Monday, October 20, 2014

Kim's Restaurant Revisited

I've tried to suppress my rice noodle cravings, but a combination of being sick and the cold weather made me break. I needed something to boost my energy. I was thinking stir-fried rice noodles. The one with sauce. It has been quite a while since visiting them.

Out of all the Chinese restaurants in Ottawa that I've been to, only Kim's Restaurant makes the stir-fried rice noodles with enough smokiness. I've only experienced only one so-so rendition of the noodles here once out of the 10ish times I've eaten in. We've done takeout twice and the food didn't taste good at all. Speaking of not tasting good; Grandpa ended up trying this place with my parents sometime earlier this year. Or was it last year? The point is, he wanted to see what the hype was after I repeatedly told him that that dish was great. Let's just say that they left the restaurant unimpressed. I wasn't there, but he said that the noodles were terrible because they were black. Dad agreed and said that it was way too smoky. I got a bit defensive when I heard the news. What? Their noodles are great! How was it too black?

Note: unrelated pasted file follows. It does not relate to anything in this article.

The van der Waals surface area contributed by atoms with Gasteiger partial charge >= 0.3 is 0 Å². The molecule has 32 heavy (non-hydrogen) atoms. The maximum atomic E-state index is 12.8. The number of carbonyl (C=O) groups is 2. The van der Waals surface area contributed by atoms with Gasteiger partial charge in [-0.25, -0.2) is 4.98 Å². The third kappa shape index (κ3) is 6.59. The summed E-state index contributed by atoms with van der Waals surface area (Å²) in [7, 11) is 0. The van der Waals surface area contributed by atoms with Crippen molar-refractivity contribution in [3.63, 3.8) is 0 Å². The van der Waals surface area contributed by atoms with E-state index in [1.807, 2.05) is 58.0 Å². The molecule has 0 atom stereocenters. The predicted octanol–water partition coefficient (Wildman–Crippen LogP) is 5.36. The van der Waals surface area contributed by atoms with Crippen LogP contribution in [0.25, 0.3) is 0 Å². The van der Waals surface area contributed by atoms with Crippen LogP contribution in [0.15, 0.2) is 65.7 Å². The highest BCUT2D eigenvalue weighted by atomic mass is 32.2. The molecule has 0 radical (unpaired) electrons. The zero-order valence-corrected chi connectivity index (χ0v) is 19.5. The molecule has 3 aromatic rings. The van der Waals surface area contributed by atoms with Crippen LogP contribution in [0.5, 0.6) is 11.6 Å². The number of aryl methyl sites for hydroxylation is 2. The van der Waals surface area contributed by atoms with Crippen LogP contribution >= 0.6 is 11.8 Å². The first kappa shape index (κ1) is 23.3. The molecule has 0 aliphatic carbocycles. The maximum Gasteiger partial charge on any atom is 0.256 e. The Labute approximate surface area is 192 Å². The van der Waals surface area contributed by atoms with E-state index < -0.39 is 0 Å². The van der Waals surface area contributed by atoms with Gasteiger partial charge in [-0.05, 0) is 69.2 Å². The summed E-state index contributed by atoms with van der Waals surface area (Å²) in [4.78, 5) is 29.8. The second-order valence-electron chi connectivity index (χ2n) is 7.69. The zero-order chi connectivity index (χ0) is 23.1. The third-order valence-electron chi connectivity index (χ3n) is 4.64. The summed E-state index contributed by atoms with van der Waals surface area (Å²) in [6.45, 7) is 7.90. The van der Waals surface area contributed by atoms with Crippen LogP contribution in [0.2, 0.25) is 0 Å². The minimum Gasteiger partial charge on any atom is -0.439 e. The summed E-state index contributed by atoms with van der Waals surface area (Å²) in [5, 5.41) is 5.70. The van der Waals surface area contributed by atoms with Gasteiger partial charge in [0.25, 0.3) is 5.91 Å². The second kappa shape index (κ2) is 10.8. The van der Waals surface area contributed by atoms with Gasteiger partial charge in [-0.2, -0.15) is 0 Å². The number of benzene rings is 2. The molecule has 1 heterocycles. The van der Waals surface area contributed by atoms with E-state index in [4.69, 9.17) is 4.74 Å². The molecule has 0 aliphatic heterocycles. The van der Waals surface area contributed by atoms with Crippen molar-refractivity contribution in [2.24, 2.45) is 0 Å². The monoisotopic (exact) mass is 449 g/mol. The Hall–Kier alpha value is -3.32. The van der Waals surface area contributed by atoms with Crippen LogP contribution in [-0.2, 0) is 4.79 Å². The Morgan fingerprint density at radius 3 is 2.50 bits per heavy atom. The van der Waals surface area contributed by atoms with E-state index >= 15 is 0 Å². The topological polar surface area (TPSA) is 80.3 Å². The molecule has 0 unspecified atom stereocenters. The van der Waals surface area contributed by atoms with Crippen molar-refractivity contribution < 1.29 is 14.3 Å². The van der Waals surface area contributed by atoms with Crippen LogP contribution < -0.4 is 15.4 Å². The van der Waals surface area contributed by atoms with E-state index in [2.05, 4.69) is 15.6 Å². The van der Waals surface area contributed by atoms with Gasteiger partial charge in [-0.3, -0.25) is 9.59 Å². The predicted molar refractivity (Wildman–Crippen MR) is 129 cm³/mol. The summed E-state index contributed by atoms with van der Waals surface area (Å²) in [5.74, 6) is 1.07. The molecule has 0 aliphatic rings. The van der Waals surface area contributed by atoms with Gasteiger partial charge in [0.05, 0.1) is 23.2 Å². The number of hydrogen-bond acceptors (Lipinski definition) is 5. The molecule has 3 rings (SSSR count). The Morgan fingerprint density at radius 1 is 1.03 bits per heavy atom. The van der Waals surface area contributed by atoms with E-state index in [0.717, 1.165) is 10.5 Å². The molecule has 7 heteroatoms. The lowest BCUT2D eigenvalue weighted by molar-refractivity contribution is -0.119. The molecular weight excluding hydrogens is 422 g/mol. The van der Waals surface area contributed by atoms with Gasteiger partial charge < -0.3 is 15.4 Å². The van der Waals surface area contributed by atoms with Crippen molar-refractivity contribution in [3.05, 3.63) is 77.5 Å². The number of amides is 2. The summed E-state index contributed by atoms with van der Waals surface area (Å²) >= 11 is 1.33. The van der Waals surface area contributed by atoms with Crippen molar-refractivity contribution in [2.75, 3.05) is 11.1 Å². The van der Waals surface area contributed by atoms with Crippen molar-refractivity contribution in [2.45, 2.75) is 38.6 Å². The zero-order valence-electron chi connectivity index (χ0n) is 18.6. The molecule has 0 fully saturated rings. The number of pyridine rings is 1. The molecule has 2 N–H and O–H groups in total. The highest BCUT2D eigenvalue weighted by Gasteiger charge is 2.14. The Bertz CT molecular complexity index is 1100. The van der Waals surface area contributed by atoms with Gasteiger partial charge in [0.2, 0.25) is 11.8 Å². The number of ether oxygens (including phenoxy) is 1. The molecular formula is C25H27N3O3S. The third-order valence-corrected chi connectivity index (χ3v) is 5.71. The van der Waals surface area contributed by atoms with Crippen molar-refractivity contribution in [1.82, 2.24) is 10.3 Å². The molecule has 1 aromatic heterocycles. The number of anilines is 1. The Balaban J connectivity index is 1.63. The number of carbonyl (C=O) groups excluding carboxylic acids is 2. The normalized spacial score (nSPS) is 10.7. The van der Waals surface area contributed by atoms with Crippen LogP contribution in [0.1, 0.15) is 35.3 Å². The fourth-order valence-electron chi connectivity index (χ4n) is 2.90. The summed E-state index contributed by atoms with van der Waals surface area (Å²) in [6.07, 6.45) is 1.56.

Determined to prove them wrong Wanting to confirm that the restaurant still made a solid plate of rice noodles with chicken, we headed out to dinner.






We pick and chose the three dish meal which included soup, rice, and dessert. There was a tepid bowl of black eyed beans, chicken feet, and pork soup to start. Other than that, we had the fish fillet with black bean sauce, shrimp with eggplant, braised beef brisket, beef with asparagus, and rice noodles with chicken (replaced the bean sprouts with choi sum).. I really enjoyed the fish fillet. I know they use a cheap fish like basa but the fact that they didn't drown it in the sauce made it better because it kept the fillets crispy. There was plenty of sauce for rice too. As for the braised beef brisket, we were all deeply disappointed in three things. Firstly, there wasn't enough flavour infused into the beef. Secondly, the dish was watery and didn't have the thicker gravy sauce. We really enjoy the New Hong Shing's version of the braised beef brisket (the one in the pot). Lastly, the daikon tasted sour so we asked the owner. She took away the dish and let us choose another dish to replace it. The beef and asparagus was the dish that we chose. It was very salty, but when eaten with plenty of rice or rice noodles, it was fine. Of course, I wasn't surprised when the rice noodles arrived with a delicate aroma of wok hei. There wasn't enough of the sauce sadly. Since there were dishes like the black bean fish fillet and the salty beef with asparagus, it all worked out.

As we're enjoying dinner, I had to ask the question: How do the noodles taste? My parents' answer: good.